The Discipline Dilemma

23 Apr

I’ve always said that I don’t teach small children because I am a horrendous disciplinarian. Put me with one kid, or two, or even three, and I do wonderfully; I actually really like children, after all. But as soon as I walk into a room with a large group of children, and I’m supposed to be the one in charge, they immediately sense my weakness. Before I know it they are circling me like hungry sharks at the scent of blood. If you leave me alone and in charge for long enough, your children will all have become total savages, a la Lord of the Flies, and you won’t even recognize them sufficiently to take them home to dinner. I am not a credible authority figure.

 

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Thank you, clip art from Google, for showing me as a small-child teacher

I am, however, a good fit for adult education. Sure, adults can get distracted or talk over other people or mention inappropriate material or take us totally off topic. But they don’t usually throw themselves on the floor while wailing and thrashing around. They don’t randomly start cutting their classmate’s hair with the scissors someone else didn’t put away. They’re not typically found trying to staple anyone’s hand to the desk. They don’t normally start dancing on tables and throwing blocks at people’s heads while you’re busy putting a band-aid on someone’s invisible ouchie (that they insist is extremely painful). They don’t tend to conspire to and carry out a successful prison-level-nothing-to-lose riot while you’re dealing with someone else’s poop. In fact, there is NO poop involved in adult education, which is absolutely one of the reasons I signed up for it.

Unfortunately, however, many of my current students are borderline children, as in 18 year olds who are still living the child role. Many of them come straight from high school to college, and sadly, this college isn’t really different from high school. They are still treated like children. Attendance is mandatory and all-day-long. Their classes are assigned to them and they don’t have any options about when or what, or even who their professor will be. There’s nowhere for them to congregate or get together, and they get shooed away when they hang out together on the library steps or anywhere else outside of a classroom. So perhaps it should be surprising that I don’t have serious toddler-level uprisings in more of my classes.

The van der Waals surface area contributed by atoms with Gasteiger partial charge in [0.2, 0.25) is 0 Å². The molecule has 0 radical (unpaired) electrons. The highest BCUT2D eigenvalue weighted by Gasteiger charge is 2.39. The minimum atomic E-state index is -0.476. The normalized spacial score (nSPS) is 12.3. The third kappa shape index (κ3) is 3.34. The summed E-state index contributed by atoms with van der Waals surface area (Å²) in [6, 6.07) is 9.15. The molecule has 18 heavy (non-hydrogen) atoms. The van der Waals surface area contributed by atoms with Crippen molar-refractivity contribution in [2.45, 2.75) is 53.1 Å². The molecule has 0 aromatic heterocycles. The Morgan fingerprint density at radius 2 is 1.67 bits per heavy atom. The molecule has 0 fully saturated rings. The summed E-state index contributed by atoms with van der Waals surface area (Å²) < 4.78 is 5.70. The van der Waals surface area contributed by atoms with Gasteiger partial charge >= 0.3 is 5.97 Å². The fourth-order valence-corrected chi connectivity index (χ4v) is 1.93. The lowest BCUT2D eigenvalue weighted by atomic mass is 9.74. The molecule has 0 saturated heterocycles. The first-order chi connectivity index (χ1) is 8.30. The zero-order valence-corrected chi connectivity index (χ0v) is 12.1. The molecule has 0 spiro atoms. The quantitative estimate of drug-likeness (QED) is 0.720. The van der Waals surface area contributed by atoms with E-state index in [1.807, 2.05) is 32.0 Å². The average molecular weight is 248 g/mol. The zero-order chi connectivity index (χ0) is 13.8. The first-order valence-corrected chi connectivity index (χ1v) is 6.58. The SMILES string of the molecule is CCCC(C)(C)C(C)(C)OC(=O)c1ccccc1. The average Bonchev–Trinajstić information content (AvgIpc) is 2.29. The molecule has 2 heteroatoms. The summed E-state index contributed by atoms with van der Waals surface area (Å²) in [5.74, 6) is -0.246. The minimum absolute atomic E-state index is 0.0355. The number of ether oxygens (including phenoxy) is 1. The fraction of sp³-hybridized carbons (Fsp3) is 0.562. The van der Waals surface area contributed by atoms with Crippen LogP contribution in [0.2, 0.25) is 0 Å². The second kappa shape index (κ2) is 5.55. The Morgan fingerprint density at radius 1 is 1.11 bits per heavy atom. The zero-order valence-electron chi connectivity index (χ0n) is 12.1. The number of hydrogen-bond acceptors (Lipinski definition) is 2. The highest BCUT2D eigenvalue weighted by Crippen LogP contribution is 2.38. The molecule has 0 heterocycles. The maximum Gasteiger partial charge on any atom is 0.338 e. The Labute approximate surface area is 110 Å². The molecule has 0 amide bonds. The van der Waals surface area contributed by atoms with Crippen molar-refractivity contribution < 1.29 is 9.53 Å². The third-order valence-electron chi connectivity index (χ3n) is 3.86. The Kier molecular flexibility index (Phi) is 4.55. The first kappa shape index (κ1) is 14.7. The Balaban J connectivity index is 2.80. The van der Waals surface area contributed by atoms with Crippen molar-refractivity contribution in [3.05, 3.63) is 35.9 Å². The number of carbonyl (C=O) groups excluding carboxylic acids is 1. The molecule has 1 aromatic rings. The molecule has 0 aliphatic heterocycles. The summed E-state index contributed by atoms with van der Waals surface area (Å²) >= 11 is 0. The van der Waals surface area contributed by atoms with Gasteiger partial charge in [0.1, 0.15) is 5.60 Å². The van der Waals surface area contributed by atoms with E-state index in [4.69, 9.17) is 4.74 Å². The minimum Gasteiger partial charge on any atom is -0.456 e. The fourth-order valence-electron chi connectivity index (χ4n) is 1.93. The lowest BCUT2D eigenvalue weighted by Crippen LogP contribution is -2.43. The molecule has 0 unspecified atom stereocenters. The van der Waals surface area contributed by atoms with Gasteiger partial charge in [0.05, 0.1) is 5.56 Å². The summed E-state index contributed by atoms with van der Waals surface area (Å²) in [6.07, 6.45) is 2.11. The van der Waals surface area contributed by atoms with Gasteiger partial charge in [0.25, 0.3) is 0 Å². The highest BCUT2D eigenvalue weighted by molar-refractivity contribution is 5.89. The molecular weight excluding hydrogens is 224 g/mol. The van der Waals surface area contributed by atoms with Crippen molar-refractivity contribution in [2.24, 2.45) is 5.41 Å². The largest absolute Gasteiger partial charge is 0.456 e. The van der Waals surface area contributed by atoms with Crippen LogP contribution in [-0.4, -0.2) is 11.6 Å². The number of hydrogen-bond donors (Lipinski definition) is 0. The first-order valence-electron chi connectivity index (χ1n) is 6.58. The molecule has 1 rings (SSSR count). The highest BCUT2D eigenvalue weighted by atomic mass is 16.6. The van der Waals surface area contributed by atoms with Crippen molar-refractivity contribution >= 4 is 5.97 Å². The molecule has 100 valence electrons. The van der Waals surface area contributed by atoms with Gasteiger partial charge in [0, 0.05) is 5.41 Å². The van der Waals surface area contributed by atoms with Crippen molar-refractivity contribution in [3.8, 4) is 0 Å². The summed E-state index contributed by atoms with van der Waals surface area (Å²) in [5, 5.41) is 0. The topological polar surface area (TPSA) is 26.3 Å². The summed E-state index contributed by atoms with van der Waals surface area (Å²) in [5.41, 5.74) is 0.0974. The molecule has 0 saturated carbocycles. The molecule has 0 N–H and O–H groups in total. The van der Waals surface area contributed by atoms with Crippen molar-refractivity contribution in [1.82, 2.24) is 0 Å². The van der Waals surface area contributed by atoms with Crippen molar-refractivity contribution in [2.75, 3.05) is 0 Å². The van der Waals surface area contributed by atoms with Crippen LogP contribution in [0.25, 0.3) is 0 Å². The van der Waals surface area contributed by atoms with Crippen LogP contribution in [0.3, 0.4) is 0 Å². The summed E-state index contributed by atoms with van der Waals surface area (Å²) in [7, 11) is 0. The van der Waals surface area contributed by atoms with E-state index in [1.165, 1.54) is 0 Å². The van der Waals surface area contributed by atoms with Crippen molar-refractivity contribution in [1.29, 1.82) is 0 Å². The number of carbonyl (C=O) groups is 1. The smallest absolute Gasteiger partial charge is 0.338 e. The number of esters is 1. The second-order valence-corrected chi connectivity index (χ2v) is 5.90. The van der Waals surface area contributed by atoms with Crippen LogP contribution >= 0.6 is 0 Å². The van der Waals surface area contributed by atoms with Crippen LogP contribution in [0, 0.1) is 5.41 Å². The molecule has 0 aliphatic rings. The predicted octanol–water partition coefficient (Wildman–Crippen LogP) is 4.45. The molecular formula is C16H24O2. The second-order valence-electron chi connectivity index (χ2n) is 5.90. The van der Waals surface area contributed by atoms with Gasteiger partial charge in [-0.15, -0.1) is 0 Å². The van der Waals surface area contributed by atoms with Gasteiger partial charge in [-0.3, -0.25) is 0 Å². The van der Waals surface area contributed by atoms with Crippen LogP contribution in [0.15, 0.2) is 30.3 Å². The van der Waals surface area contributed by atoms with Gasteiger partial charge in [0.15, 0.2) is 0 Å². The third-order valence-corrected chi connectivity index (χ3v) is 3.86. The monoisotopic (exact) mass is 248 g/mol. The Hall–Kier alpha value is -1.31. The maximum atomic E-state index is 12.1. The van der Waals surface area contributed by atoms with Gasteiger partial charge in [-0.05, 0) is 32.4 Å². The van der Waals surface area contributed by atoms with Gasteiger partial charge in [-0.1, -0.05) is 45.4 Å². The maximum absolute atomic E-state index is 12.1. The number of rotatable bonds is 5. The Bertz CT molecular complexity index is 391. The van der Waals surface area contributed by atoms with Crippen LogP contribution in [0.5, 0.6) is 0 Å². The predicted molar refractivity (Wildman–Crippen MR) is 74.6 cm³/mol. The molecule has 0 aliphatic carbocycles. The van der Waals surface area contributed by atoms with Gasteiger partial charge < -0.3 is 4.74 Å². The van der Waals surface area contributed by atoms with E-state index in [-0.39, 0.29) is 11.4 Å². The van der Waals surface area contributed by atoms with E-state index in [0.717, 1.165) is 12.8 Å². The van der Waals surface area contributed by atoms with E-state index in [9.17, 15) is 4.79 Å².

Luckily, though, it’s just one class I have problems in on a daily basis. But still. It stinks almost as badly as if I were dealing with poop. I turn my back to write on the board and people are flicking each other and smacking each other on the head. A few of the students are constantly hiding this one kid’s backpack when he’s not looking. That’s just a sample. And the talking about anything but English is unabating. “Let’s listen!” I say. “Shhh!” I glare at them. “Let’s respect other people and not talk while they’re talking.” I attempt to reason with them. “Remember? You guys invented our class rules yourselves.” “Guys, we’re in English class,” I try to remind them. “Concentrate. We’re reading right now.” And of course, amidst the ubiquitous play fighting I’m constantly saying, “No violence!” I tell all my students that when they’re messing around with another student. But in this class, between my “no violence” retort and the shushing and concentrating business I’m like the background music on an elevator: ongoing and more common than any other conversation or noise.

“I am not a good authoritarian, guys. Please don’t make me be one.” I tried to level with my class in a last-ditch effort to solve the problem. I gave a speech imploring them to give me other ideas to resolve the problem. “I don’t want to be a strict teacher. I don’t want a silent, obedient class. I want us to have discussions and have fun in class.” The problem, I explained, is that some of the students in this class goof off so much and distract me and everyone else so much that this class is consistently behind my other level 1 class. Which means we do fewer activities. They are less exposed to English, have less practice than my other class. Which isn’t fair to the students who want to learn. It’s not fair to the ones who finish really fast and need extra challenges, and it’s not fair to the ones who are struggling and need extra help from me but who are willing to work hard. I want to keep having lots of group work. I don’t mind their boisterousness at all, as long as they can complete the tasks. But that’s not where they are as a class right now.